There is a time for everything, and a season for every activity under heaven: a time to be born and a time to die, a time to plant and a time to uproot, a time to kill and a time to heal, a time to tear down and a time to build, a time to weep and a time to laugh, a time to mourn and a time to dance, a time to scatter stones and a time to gather them, a time to embrace and a time to refrain, a time to search and a time to give up, a time to keep and a time to throw away, a time to tear and a time to mend, a time to be silent and a time to speak, a time to love and a time to hate, a time for war and a time for peace.
Ecclesiastes 3:1-8 (NIV)
My daughter and I have grown to love the stream where we live, even as it changes throughout the year. Whether it is sitting on the beach skipping rocks with dragonflies perched on the cattails in the spring, or the mist rising off the water into the crisp morning air of fall, it has become a place of community and celebration for us. In each season, we have experienced beauty and pain, either in our own lives or by observing the changes experienced by the landscape itself. I have come to appreciate the seasons equally for their amazing differences and subtle commonalities.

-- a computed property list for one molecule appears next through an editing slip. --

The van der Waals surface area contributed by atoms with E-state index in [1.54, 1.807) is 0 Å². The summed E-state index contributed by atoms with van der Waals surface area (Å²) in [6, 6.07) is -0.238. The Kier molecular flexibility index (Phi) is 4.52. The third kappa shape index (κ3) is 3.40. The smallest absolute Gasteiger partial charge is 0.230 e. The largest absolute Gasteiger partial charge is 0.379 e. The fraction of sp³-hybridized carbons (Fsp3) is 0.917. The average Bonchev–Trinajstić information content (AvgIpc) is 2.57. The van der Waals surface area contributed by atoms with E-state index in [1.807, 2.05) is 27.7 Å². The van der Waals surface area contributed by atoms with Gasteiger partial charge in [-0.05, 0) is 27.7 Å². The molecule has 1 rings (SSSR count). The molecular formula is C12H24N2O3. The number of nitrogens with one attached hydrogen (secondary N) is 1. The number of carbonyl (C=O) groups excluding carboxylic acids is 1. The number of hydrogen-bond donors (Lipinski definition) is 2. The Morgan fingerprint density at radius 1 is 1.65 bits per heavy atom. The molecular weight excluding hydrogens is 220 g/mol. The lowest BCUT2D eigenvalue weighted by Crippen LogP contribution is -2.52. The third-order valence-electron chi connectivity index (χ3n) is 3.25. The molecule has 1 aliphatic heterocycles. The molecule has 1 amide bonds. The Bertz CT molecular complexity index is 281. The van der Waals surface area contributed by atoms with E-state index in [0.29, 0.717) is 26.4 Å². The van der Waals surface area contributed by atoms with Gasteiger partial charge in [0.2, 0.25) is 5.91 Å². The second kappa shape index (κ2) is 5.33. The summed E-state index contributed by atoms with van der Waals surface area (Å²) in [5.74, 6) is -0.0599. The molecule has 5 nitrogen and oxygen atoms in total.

It has been fascinating watching the trees next to the stream, especially a large mimosa, as the seasons pass by. There are several other mimosas on the property, but only one next to the stream. It is definitely larger and tends to get leaves earlier and lose them later. In other words, its proximity to the stream helps it handle the seasons better, but it does not eliminate the seasons. So the tree grows stronger, produces more fruit and sinks its roots deep into fertile soil, but the world around it is still the same.
We are in the same situation. We may grow strong in our understanding of God and His Word. We may produce good and plentiful fruit through the work of the Holy Spirit in our lives. We may sink our roots into the rich soil of God’s love, mercy and grace. But the world around us remains the same; the seasons still change, the weeds still grow and the storms still rage. The difference is not in what we experience in this life, it is how we experience it.
For those who root themselves in Christ, each season is a time to grow stronger for the season to come. This is why we can come to cherish each of the seasons of life. We are no longer defined by those seasons as they come and go, but by the One who gives us a life abundantly in the midst of every season. In Him the winter is as rich and full of purpose as the summer, and the shedding of leaves just as meaningful as their bursting forth in spring. This, however, is not an easy reality to grasp in a world that values change for its own sake. The question we need to ask ourselves is “Am I handling the inconsistencies of life better today than I did last week, last month or last year?” If not, it may be a matter of moving closer to the stream and sinking your roots deeper and deeper. If so, don’t settle for where you are; keep digging deeper. If we don’t look just like Jesus, there’s still room to grow.